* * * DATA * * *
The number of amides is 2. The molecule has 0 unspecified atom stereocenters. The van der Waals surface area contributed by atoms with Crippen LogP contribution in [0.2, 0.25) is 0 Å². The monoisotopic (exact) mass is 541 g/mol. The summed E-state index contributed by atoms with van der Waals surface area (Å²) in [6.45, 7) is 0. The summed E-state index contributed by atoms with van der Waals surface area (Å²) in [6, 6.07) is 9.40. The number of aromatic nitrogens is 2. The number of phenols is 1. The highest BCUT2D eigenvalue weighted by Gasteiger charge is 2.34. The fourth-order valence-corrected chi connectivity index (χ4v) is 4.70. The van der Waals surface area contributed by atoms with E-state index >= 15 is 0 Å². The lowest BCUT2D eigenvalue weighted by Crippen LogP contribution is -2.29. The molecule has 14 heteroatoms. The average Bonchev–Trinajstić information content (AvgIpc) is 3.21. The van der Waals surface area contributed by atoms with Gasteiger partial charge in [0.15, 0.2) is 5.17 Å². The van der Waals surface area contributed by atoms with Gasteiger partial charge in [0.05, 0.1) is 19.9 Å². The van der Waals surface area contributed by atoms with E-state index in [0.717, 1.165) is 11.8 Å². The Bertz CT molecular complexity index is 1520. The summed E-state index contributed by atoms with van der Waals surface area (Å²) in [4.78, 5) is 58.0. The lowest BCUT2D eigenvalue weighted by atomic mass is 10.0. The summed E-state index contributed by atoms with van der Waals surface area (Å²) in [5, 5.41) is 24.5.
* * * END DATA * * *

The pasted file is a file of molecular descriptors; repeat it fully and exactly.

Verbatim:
The number of amides is 2. The molecule has 0 unspecified atom stereocenters. The van der Waals surface area contributed by atoms with Crippen LogP contribution in [0.2, 0.25) is 0 Å². The monoisotopic (exact) mass is 541 g/mol. The summed E-state index contributed by atoms with van der Waals surface area (Å²) in [6.45, 7) is 0. The summed E-state index contributed by atoms with van der Waals surface area (Å²) in [6, 6.07) is 9.40. The number of aromatic nitrogens is 2. The number of phenols is 1. The highest BCUT2D eigenvalue weighted by Gasteiger charge is 2.34. The fourth-order valence-corrected chi connectivity index (χ4v) is 4.70. The van der Waals surface area contributed by atoms with E-state index >= 15 is 0 Å². The lowest BCUT2D eigenvalue weighted by Crippen LogP contribution is -2.29. The molecule has 14 heteroatoms. The average Bonchev–Trinajstić information content (AvgIpc) is 3.21. The van der Waals surface area contributed by atoms with Gasteiger partial charge in [0.15, 0.2) is 5.17 Å². The van der Waals surface area contributed by atoms with Gasteiger partial charge in [0.05, 0.1) is 19.9 Å². The van der Waals surface area contributed by atoms with E-state index in [0.717, 1.165) is 11.8 Å². The Bertz CT molecular complexity index is 1520. The summed E-state index contributed by atoms with van der Waals surface area (Å²) in [4.78, 5) is 58.0. The lowest BCUT2D eigenvalue weighted by atomic mass is 10.0. The summed E-state index contributed by atoms with van der Waals surface area (Å²) in [5, 5.41) is 24.5.